TOPS Backpacker Bowie

TOPS Knives Backpacker Bowie — One of the more unique fixers in our group is the TOPS Backpacker Bowie. A scaled down version of a modern Bowie knife, the Backpacker Bowie is 8.25" in overall length with 4.5" dedicated to its flared, clip-point blade. The blade is TOPS’ standard 1095 high carbon steel with a handsome tumbled finish and features a finger guard at the choil to keep the index finger safe. On the forward spine is a pot-lifter notch that can also be used to break wire. The handle features three finger grooves with green Canvas Micarta scales and there’s a lanyard hole at the base. In a nutshell, this is a knife that can wear a lot of hats. TOPS delivers the Backpacker Bowie with a Kydex sheath, replete with a rotating spring steel belt clip. MSRP is $150.

Gerber Spine

Gerber Spine — “Simple and effective” best describes the Gerber Spine. This affordable cutting and slicing companion is 8.4" overall with a 3.4" drop point blade, a great size for skinning small to medium game. The blade is 7Cr17Mov stainless steel with a deep hollow grind for added slice-ability. The “grippy” handle can be had in Flat Sage (shown) or Cyan Blue. The bag style handle is comfortable in the hand and the rubberized scales are impervious to blood and viscera, making cleanup a snap. There’s a welcome, oversized lanyard hole in the base. For carry the Gerber Spine comes with a unique glass-filled nylon sheath (color keyed to the handle) with a lengthy spring steel belt clip. MSRP is a very reasonable $40.

Small and Agile

Although not the mainstream, a respectable number of hunters prefer to carry a small knife solely for skinning and dressing game. Typically they carry a small knife dedicated to skinning and fine caping along with a larger knife for butchering and heavy field chores. Others, such as those on a guided outing, may simply want to skin their game and leave the rest to the staff. Whatever the reason, there’s a knife for that!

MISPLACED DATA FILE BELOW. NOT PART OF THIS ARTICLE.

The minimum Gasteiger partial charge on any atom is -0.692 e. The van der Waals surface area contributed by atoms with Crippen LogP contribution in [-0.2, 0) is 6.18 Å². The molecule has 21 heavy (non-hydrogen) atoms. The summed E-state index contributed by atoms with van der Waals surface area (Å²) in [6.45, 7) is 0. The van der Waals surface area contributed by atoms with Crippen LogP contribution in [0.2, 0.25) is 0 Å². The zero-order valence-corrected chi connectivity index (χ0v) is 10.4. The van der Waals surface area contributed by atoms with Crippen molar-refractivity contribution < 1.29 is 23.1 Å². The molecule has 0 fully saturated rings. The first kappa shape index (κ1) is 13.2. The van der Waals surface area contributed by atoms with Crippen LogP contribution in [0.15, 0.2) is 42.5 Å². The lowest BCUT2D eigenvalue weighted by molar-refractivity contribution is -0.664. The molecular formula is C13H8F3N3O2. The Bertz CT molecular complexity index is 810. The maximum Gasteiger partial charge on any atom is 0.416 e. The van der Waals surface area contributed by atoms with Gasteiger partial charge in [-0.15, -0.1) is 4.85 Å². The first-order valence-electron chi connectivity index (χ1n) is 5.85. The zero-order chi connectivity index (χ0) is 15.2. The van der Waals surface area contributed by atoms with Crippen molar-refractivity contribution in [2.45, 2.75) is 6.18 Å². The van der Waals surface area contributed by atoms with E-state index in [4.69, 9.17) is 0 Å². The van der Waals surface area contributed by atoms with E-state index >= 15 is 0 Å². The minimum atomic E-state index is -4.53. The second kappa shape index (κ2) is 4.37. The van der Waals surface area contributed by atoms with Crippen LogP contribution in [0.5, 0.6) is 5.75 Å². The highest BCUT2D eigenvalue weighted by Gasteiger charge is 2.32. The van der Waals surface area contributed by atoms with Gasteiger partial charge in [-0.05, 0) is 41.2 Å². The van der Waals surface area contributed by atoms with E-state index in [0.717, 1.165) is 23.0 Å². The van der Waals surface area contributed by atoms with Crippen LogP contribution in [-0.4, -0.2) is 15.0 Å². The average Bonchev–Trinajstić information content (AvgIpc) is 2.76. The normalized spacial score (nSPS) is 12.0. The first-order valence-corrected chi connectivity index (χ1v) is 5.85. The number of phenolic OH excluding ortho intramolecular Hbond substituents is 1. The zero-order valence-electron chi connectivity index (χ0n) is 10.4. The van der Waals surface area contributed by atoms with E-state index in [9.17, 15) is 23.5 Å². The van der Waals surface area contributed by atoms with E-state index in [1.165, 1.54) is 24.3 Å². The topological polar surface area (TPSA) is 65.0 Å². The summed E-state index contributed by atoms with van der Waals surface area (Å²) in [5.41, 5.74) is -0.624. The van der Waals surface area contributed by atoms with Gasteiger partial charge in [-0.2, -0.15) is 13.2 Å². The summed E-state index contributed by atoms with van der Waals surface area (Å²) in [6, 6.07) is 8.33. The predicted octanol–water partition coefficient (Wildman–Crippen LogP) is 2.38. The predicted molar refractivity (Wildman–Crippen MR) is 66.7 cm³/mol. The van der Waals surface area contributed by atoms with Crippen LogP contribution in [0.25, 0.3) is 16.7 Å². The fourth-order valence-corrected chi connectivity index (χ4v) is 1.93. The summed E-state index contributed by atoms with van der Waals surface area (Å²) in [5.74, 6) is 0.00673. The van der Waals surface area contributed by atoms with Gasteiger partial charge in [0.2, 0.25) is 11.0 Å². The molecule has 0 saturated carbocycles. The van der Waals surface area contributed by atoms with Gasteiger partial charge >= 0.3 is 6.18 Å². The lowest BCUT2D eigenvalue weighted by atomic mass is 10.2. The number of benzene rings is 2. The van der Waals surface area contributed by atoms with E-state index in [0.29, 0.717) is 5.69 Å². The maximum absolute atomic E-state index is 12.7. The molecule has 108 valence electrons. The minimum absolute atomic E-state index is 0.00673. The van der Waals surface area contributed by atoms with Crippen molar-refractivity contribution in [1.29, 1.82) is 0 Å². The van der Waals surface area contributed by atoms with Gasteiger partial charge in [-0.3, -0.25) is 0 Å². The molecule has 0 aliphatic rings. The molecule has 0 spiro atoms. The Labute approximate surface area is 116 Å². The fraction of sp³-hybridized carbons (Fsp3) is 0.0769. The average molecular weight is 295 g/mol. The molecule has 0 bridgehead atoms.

Battle Horse

Battle Horse Knives Frontier First — Small but packing a mean punch, the Battle Horse Frontier First is an extremely well built fixed-blade, 5.6" in overall length. We’re showing it here in a Scandi grind but Battle Horse also offers it up in a Saber (best for skinning) and full V-grind, giving hunters a choice. Designed specifically for skinning and dressing, the Frontier First has a 2.4" full tang drop point blade in 0.125" (1/8") thick O1 tool steel — stout for a knife its size. The Micarta handle is a bag style offered in a variety of color choices. The blade spine is squared, ideal for throwing sparks off a ferro fire rod, which O1 steel does particularly well. Order yours with the fire steel loop option on the standard brown leather sheath (see photo) and you have a superb fire-starting kit to go along with your Frontier First. These knives rival custom quality blades. MSRP is $75.

White River Model 1 Caper

White River Model 1 Caper — White River Knives has been around for years and, because the company is small, many hunters aren’t aware of them. The White River Model 1 Caper, with its bulged handle with deep finger choil, is a gem of a small knife designed for both game processing and fine caping work. The Model 1 Caper is 7" in overall length, 3" of the total in a premium CPM S35VN stainless drop point blade. The finger choil below the blade makes for excellent grip while skinning and the G10 handle is easy to clean after the chores are done. The White River Model 1 Caper checks in at a modest 3.2 oz. and a black Kydex belt sheath for this lightweight gem is included. MSRP is $150.